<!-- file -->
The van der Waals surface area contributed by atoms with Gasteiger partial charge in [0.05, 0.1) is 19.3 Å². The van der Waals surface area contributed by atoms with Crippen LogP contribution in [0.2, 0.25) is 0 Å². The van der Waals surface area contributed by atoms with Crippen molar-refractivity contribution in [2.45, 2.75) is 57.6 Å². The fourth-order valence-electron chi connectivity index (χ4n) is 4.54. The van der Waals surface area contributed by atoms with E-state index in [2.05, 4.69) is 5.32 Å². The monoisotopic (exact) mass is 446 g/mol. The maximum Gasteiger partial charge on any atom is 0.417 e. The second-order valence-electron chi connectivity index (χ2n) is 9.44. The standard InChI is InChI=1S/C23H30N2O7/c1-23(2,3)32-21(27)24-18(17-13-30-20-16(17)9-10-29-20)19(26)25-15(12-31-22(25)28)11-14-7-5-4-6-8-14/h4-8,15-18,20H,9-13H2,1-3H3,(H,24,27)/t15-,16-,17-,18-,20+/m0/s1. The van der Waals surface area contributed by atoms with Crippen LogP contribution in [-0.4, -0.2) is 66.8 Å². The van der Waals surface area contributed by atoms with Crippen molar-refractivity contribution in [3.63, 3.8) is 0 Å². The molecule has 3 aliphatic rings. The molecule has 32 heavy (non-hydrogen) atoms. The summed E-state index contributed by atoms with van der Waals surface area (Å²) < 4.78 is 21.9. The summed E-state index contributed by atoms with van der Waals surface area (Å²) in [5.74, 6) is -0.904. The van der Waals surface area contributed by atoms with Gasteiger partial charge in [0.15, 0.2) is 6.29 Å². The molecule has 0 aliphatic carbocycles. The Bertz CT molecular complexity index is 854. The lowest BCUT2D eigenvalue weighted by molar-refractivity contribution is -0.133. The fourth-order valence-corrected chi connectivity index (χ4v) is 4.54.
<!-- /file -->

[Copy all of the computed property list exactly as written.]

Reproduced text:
The van der Waals surface area contributed by atoms with Gasteiger partial charge in [0.05, 0.1) is 19.3 Å². The van der Waals surface area contributed by atoms with Crippen LogP contribution in [0.2, 0.25) is 0 Å². The van der Waals surface area contributed by atoms with Crippen molar-refractivity contribution in [2.45, 2.75) is 57.6 Å². The fourth-order valence-electron chi connectivity index (χ4n) is 4.54. The van der Waals surface area contributed by atoms with E-state index in [2.05, 4.69) is 5.32 Å². The monoisotopic (exact) mass is 446 g/mol. The maximum Gasteiger partial charge on any atom is 0.417 e. The second-order valence-electron chi connectivity index (χ2n) is 9.44. The standard InChI is InChI=1S/C23H30N2O7/c1-23(2,3)32-21(27)24-18(17-13-30-20-16(17)9-10-29-20)19(26)25-15(12-31-22(25)28)11-14-7-5-4-6-8-14/h4-8,15-18,20H,9-13H2,1-3H3,(H,24,27)/t15-,16-,17-,18-,20+/m0/s1. The van der Waals surface area contributed by atoms with Crippen LogP contribution in [-0.4, -0.2) is 66.8 Å². The van der Waals surface area contributed by atoms with Crippen molar-refractivity contribution in [3.63, 3.8) is 0 Å². The molecule has 3 aliphatic rings. The molecule has 32 heavy (non-hydrogen) atoms. The summed E-state index contributed by atoms with van der Waals surface area (Å²) < 4.78 is 21.9. The summed E-state index contributed by atoms with van der Waals surface area (Å²) in [5.74, 6) is -0.904. The van der Waals surface area contributed by atoms with Gasteiger partial charge in [0.15, 0.2) is 6.29 Å². The molecule has 0 aliphatic carbocycles. The Bertz CT molecular complexity index is 854. The lowest BCUT2D eigenvalue weighted by molar-refractivity contribution is -0.133. The fourth-order valence-corrected chi connectivity index (χ4v) is 4.54.